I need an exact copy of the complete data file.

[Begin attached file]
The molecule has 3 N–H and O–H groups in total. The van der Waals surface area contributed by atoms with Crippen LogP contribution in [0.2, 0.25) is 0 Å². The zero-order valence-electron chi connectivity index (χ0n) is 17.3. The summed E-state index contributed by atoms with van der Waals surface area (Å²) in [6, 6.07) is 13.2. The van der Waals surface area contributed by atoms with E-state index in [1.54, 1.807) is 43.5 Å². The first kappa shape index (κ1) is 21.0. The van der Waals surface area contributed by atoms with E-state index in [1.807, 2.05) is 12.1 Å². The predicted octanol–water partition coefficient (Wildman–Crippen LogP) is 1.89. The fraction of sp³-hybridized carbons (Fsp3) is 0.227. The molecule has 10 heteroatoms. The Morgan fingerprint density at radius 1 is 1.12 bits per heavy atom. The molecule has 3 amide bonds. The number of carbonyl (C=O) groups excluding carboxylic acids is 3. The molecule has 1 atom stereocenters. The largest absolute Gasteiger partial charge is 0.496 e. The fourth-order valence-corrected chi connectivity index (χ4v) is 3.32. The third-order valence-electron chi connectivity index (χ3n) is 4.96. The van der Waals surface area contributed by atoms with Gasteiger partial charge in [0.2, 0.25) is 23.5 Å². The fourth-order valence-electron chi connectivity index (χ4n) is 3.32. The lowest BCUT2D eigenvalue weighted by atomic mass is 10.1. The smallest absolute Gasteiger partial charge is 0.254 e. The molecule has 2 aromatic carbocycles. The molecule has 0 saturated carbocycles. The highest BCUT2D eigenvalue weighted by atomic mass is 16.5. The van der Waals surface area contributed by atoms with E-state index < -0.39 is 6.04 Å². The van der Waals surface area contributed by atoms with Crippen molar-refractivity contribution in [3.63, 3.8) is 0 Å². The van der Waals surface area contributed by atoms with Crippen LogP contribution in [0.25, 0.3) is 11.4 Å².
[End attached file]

The molecule has 3 N–H and O–H groups in total. The van der Waals surface area contributed by atoms with Crippen LogP contribution in [0.2, 0.25) is 0 Å². The zero-order valence-electron chi connectivity index (χ0n) is 17.3. The summed E-state index contributed by atoms with van der Waals surface area (Å²) in [6, 6.07) is 13.2. The van der Waals surface area contributed by atoms with E-state index in [1.54, 1.807) is 43.5 Å². The first kappa shape index (κ1) is 21.0. The van der Waals surface area contributed by atoms with E-state index in [1.807, 2.05) is 12.1 Å². The predicted octanol–water partition coefficient (Wildman–Crippen LogP) is 1.89. The fraction of sp³-hybridized carbons (Fsp3) is 0.227. The molecule has 10 heteroatoms. The Morgan fingerprint density at radius 1 is 1.12 bits per heavy atom. The molecule has 3 amide bonds. The number of carbonyl (C=O) groups excluding carboxylic acids is 3. The molecule has 1 atom stereocenters. The largest absolute Gasteiger partial charge is 0.496 e. The fourth-order valence-corrected chi connectivity index (χ4v) is 3.32. The third-order valence-electron chi connectivity index (χ3n) is 4.96. The van der Waals surface area contributed by atoms with Gasteiger partial charge in [0.2, 0.25) is 23.5 Å². The fourth-order valence-electron chi connectivity index (χ4n) is 3.32. The lowest BCUT2D eigenvalue weighted by atomic mass is 10.1. The smallest absolute Gasteiger partial charge is 0.254 e. The molecule has 2 aromatic carbocycles. The molecule has 0 saturated carbocycles. The highest BCUT2D eigenvalue weighted by atomic mass is 16.5. The van der Waals surface area contributed by atoms with E-state index < -0.39 is 6.04 Å². The van der Waals surface area contributed by atoms with Crippen molar-refractivity contribution in [3.63, 3.8) is 0 Å². The van der Waals surface area contributed by atoms with Crippen LogP contribution in [0.25, 0.3) is 11.4 Å².